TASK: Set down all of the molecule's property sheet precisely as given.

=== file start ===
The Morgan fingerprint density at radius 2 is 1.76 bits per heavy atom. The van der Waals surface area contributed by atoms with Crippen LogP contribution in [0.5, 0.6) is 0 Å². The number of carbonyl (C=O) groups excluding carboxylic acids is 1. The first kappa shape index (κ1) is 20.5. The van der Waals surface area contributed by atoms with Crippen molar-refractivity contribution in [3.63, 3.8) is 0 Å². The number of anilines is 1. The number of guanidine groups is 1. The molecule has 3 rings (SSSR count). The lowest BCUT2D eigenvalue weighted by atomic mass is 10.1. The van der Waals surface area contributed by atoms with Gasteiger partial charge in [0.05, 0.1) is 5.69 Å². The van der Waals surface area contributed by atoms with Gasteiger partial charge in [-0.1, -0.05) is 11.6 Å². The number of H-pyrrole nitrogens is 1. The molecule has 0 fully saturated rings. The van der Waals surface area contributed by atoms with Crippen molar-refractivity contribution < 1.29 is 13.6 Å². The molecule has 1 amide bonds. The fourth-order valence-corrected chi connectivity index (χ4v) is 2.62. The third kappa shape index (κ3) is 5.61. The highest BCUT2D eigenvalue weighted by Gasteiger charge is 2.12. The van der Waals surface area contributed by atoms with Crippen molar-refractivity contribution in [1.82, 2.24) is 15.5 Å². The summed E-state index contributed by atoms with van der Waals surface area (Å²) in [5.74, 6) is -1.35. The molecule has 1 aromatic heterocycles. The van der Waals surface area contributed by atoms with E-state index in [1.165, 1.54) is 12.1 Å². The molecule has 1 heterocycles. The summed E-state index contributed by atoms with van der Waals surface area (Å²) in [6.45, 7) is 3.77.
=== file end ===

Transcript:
The Morgan fingerprint density at radius 2 is 1.76 bits per heavy atom. The van der Waals surface area contributed by atoms with Crippen LogP contribution in [0.5, 0.6) is 0 Å². The number of carbonyl (C=O) groups excluding carboxylic acids is 1. The first kappa shape index (κ1) is 20.5. The van der Waals surface area contributed by atoms with Crippen molar-refractivity contribution in [3.63, 3.8) is 0 Å². The number of anilines is 1. The number of guanidine groups is 1. The molecule has 3 rings (SSSR count). The lowest BCUT2D eigenvalue weighted by atomic mass is 10.1. The van der Waals surface area contributed by atoms with Gasteiger partial charge in [0.05, 0.1) is 5.69 Å². The van der Waals surface area contributed by atoms with Gasteiger partial charge in [-0.1, -0.05) is 11.6 Å². The number of H-pyrrole nitrogens is 1. The molecule has 0 fully saturated rings. The van der Waals surface area contributed by atoms with Crippen molar-refractivity contribution < 1.29 is 13.6 Å². The molecule has 1 amide bonds. The fourth-order valence-corrected chi connectivity index (χ4v) is 2.62. The third kappa shape index (κ3) is 5.61. The highest BCUT2D eigenvalue weighted by Gasteiger charge is 2.12. The van der Waals surface area contributed by atoms with Crippen molar-refractivity contribution in [1.82, 2.24) is 15.5 Å². The summed E-state index contributed by atoms with van der Waals surface area (Å²) in [5.74, 6) is -1.35. The molecule has 1 aromatic heterocycles. The van der Waals surface area contributed by atoms with E-state index in [1.165, 1.54) is 12.1 Å². The molecule has 1 heterocycles. The summed E-state index contributed by atoms with van der Waals surface area (Å²) in [6.45, 7) is 3.77.